For this case study, you ideally will need to recruit a healthy adult competitive athlete. This person can be a recreational sports athlete, college athlete, or other type of active athlete. Alternatively, you can even use yourself. Note that this is just an academic exercise, so the person you are working with does not need to follow the program.
Go through Steps 1 to 8 from Unit 17, provided below, and develop nutritional guidepnes for your subject, dependent on the season that he/she is in. Then provide a discussion as to why you made your recommendations.
Show all calculations that may apply, using the methods in the course textbook related to the Steps. Make note of the person’s age, gender, sport, and athletic season.
Step 1: Determine body composition.
Step 2: Determine daily caloric expenditure range for training days and non-training days and for competition days.
Step 3: Determine the bioenergetics the sport primarily demands for peak athletic performance; Athlete- Type; Anaerobic – Immediate Energy System; Anaerobic Glycolytic; Anaerobic Glycolytic – Oxidative Glycolytic; and Oxidative. Some examples of sports are included below.
Step 4: Determine daily protein intake estimate and the foods and supplements to achieve it. Remember from your lessons that protein requirements can differ among different Athlete-Types and among individual athletes. This gives a scientific reason for making protein intake a priority for sports nutrition programs, in addition to other factors.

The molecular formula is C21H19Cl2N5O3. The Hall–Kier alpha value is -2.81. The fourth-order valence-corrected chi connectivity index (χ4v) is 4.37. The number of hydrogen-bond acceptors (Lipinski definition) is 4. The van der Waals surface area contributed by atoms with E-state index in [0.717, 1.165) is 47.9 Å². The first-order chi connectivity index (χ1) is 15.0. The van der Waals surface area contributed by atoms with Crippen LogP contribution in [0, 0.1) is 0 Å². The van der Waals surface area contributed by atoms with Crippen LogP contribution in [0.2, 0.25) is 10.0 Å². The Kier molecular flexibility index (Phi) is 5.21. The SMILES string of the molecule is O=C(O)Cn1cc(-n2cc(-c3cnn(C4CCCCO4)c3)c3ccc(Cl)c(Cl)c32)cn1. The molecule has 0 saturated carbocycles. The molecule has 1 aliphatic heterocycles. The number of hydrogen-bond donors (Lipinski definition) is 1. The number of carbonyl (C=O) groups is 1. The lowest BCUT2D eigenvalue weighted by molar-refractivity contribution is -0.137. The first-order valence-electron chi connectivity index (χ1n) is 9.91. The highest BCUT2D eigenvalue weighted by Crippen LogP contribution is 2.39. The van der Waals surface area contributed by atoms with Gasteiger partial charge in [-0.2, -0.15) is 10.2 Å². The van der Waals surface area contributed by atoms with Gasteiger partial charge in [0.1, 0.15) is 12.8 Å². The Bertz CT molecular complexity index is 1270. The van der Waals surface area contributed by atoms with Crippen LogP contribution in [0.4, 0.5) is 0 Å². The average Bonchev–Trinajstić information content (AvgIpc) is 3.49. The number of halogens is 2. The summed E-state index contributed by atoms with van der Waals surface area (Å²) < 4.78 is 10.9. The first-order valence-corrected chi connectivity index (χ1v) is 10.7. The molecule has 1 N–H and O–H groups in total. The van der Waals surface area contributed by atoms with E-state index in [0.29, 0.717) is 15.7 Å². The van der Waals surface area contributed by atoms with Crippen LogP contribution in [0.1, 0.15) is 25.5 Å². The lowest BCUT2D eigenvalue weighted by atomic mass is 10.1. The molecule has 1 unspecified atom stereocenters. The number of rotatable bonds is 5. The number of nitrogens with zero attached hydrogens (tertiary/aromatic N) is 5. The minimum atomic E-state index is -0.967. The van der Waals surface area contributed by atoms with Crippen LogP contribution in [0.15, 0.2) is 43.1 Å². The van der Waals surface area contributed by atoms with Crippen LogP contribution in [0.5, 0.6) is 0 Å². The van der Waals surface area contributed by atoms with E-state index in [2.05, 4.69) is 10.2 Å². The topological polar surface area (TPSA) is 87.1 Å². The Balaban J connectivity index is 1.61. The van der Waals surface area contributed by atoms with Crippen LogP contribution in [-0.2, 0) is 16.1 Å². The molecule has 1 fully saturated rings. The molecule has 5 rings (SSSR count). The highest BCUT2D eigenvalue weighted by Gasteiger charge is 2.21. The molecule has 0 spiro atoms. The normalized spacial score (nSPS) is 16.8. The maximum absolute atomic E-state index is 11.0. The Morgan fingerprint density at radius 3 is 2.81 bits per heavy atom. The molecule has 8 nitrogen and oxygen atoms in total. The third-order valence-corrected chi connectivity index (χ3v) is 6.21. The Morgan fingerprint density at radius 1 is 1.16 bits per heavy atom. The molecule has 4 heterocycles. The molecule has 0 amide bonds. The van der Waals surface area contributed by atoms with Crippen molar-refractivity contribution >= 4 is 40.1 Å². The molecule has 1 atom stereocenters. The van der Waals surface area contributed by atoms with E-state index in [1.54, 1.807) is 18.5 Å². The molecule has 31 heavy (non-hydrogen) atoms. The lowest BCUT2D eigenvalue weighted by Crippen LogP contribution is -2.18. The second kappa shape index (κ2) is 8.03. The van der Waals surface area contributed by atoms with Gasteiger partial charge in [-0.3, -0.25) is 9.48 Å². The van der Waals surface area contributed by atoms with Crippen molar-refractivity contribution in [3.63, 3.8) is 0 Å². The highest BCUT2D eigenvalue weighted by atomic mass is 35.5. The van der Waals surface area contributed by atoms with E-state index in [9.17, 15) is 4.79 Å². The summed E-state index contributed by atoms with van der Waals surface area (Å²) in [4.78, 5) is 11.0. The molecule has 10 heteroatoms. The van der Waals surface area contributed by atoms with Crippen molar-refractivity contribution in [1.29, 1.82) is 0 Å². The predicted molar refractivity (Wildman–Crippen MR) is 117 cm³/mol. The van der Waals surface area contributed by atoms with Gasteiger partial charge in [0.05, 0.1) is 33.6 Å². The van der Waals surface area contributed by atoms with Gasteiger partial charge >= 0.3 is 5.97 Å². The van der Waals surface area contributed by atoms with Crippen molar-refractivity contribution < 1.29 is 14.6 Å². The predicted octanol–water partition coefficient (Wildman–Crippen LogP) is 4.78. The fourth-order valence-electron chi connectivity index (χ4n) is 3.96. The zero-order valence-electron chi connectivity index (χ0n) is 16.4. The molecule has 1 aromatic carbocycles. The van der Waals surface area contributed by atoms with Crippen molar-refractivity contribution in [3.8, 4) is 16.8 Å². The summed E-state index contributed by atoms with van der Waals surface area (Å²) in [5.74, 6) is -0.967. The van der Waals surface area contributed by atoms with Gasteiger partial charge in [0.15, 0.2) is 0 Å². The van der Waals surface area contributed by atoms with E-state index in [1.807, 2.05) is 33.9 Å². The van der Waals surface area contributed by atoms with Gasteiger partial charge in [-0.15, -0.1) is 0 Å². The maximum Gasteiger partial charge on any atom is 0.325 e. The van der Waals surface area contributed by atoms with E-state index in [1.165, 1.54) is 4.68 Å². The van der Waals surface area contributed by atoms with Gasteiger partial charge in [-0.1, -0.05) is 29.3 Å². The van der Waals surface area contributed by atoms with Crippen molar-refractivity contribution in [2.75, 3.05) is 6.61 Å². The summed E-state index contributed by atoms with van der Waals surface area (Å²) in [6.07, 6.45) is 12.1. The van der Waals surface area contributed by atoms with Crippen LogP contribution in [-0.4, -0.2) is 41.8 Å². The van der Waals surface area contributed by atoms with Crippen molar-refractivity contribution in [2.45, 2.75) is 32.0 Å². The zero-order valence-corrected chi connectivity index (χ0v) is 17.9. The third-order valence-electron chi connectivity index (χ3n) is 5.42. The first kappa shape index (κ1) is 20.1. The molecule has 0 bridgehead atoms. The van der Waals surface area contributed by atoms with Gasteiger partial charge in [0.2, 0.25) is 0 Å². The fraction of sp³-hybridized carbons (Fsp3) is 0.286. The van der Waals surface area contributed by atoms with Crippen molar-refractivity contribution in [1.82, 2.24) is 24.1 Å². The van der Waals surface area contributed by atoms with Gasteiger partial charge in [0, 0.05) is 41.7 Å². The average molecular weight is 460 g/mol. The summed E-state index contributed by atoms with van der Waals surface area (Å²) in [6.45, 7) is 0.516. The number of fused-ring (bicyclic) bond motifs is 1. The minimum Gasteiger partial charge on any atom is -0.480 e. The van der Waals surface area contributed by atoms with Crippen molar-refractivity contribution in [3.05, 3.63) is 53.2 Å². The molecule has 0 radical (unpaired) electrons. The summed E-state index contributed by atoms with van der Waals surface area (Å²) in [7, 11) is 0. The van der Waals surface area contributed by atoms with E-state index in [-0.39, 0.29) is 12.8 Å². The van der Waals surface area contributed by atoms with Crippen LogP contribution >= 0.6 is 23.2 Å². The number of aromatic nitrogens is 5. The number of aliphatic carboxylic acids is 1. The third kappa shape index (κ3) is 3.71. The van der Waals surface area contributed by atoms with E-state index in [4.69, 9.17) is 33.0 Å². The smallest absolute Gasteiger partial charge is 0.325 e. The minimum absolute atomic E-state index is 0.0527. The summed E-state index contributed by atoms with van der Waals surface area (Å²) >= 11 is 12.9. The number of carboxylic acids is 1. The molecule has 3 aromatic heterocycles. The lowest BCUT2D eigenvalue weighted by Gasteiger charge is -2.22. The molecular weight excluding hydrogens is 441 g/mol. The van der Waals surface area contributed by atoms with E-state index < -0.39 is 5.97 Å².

Step 5: Determine daily carbohydrate estimate and the foods and supplements to achieve it. Remember to plan for carbohydrate beverage intake before, during, and after practice and for sport events as appropriate. Modulate carbohydrate type and amount with meals and snacks to meet specific nutrition goals.
Step 6: Determine fat (essential fatty acids) intake estimate and plan, and select foods and cooking methods to achieve it. Keeping fat intake under 30 percent of total daily calories will be an ongoing skill to master. For certain sports, maintaining low fat intake during the season—between 15 and 20 percent of total daily calories—can be challenging and requires extra effort to make sure athletes are ingesting adequate amounts of the essential fatty acids: Linoleic and Alpha-linolenic acids. Add healthy sources of essential fatty acids in addition to EPA and DHA as required for health.
Step 7: Maintain proper fluid intake estimate to meet daily requirements, as determined by amount of physical activity, environmental factors, and specific athletic training, performance, and health needs.
Step 8: Determine the needs for using special sports nutrition and dietary supplement products.